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University of Massachusetts


Decision Making And Inference Under Limited Information And Large Dimensionality

Probabilistic graphical models are a powerful modeling framework with numerous applications in machine learning. Unfortunately, from the computational point of view, probabilistic reasoning is generally intractable, as it involves the computation of high-dimensional integrals. In this talk, I will introduce a new computational paradigm where probabilistic reasoning is achieved by solving a small number of instances of a combinatorial optimization problem (MAP inference) closely related to the maximum-likelihood decoding problem. Treating probabilistic inference as an optimization problem is a clear departure from methods based on Monte Carlo sampling or variational inference. The new approach also provides formal probabilistic guarantees on the accuracy of the results. Based on the theory of low-density parity check codes, I will introduce several approaches to solve, approximate, and relax the underlying combinatorial optimization problem, leading to a new family of inference algorithms that outperform traditional variational and sampling methods in a range of domains, in particular those involving combinations of probabilistic and deterministic constraints. This ability to handle deterministic constraints creates new opportunities for including prior knowledge into probabilistic models. As an example, I will discuss a scientific data analysis application in the emerging area of Computational Sustainability where we greatly improved the quality of the results by incorporating prior background knowledge of the physics of the system into the model.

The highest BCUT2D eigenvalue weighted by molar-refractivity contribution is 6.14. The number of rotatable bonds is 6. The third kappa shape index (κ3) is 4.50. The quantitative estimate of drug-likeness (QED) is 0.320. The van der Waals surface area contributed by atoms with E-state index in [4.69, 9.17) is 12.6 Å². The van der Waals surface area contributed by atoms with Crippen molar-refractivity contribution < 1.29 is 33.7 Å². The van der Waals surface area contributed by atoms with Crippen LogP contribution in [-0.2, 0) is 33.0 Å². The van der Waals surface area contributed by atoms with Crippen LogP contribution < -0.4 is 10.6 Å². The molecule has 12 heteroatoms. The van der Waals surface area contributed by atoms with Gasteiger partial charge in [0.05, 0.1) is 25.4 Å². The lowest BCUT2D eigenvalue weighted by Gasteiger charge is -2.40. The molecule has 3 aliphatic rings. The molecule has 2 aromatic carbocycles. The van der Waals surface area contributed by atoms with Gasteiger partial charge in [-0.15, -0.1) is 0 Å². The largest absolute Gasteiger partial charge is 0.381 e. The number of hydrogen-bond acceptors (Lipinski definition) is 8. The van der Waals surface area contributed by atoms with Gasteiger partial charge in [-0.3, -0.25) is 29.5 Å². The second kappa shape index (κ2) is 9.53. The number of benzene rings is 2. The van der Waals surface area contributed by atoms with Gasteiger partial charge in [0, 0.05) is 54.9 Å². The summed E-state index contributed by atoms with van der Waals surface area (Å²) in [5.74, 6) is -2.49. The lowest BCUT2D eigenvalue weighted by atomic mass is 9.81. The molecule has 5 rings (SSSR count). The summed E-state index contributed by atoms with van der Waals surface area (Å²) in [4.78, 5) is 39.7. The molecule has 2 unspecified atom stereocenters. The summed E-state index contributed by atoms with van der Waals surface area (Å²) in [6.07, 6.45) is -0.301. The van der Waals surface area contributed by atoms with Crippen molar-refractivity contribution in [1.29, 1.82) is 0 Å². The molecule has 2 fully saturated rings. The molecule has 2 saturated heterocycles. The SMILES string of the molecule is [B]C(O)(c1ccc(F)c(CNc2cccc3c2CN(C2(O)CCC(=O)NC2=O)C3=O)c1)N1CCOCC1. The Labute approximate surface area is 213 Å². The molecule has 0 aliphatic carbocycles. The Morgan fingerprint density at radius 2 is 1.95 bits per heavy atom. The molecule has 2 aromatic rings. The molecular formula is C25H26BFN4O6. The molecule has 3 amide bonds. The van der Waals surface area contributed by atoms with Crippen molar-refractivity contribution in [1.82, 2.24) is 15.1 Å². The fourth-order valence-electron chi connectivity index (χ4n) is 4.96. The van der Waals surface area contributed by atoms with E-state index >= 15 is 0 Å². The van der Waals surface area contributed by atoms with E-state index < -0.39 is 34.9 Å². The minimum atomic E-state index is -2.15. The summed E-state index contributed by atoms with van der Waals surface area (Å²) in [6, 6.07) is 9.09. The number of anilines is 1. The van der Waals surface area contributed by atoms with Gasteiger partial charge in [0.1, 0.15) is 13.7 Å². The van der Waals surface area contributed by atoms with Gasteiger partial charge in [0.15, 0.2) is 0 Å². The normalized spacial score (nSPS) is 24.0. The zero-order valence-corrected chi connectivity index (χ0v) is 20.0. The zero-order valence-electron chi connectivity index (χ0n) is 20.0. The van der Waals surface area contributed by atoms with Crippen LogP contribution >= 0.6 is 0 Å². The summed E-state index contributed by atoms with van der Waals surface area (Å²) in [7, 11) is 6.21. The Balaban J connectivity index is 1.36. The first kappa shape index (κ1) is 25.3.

Stefano Ermon is a PhD candidate in Computer Science at Cornell University, working at the Institute for Computational Sustainability (ICS). He has (co-)authored nearly 20 publications, including two Best Student Paper Awards and one Runner-Up Prize. His research spans combinatorial reasoning, probabilistic inference, machine learning, and optimization. Most recently, his focus is on applying these artificial intelligence techniques to problems in Computational Sustainability, ranging from natural resource management to sustainable transportation systems and discovery of new fuel-cell materials.

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Page last modified on October 22, 2013, at 11:51 AM